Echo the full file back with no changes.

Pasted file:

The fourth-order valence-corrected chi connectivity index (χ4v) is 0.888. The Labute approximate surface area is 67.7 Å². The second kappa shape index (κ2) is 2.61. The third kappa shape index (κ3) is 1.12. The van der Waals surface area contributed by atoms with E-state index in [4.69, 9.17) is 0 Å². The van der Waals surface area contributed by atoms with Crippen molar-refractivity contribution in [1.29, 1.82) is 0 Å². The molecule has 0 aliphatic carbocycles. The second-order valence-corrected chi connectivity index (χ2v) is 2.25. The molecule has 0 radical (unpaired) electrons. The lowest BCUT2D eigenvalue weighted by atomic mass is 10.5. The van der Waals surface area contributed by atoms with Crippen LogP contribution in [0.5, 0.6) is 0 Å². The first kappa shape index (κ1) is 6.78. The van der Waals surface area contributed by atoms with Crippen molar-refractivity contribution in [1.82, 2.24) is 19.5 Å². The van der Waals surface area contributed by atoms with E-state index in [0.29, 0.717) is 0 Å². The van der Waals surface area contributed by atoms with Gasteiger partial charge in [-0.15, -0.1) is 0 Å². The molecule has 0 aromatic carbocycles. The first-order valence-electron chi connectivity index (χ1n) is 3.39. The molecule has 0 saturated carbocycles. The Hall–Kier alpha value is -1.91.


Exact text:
The fourth-order valence-corrected chi connectivity index (χ4v) is 0.888. The Labute approximate surface area is 67.7 Å². The second kappa shape index (κ2) is 2.61. The third kappa shape index (κ3) is 1.12. The van der Waals surface area contributed by atoms with E-state index in [4.69, 9.17) is 0 Å². The van der Waals surface area contributed by atoms with Crippen molar-refractivity contribution in [1.29, 1.82) is 0 Å². The molecule has 0 aliphatic carbocycles. The second-order valence-corrected chi connectivity index (χ2v) is 2.25. The molecule has 0 radical (unpaired) electrons. The lowest BCUT2D eigenvalue weighted by atomic mass is 10.5. The van der Waals surface area contributed by atoms with Crippen LogP contribution in [0.5, 0.6) is 0 Å². The first kappa shape index (κ1) is 6.78. The van der Waals surface area contributed by atoms with Crippen molar-refractivity contribution in [1.82, 2.24) is 19.5 Å². The van der Waals surface area contributed by atoms with E-state index in [0.29, 0.717) is 0 Å². The van der Waals surface area contributed by atoms with Gasteiger partial charge in [-0.15, -0.1) is 0 Å². The molecule has 0 aromatic carbocycles. The first-order valence-electron chi connectivity index (χ1n) is 3.39. The molecule has 0 saturated carbocycles. The Hall–Kier alpha value is -1.91.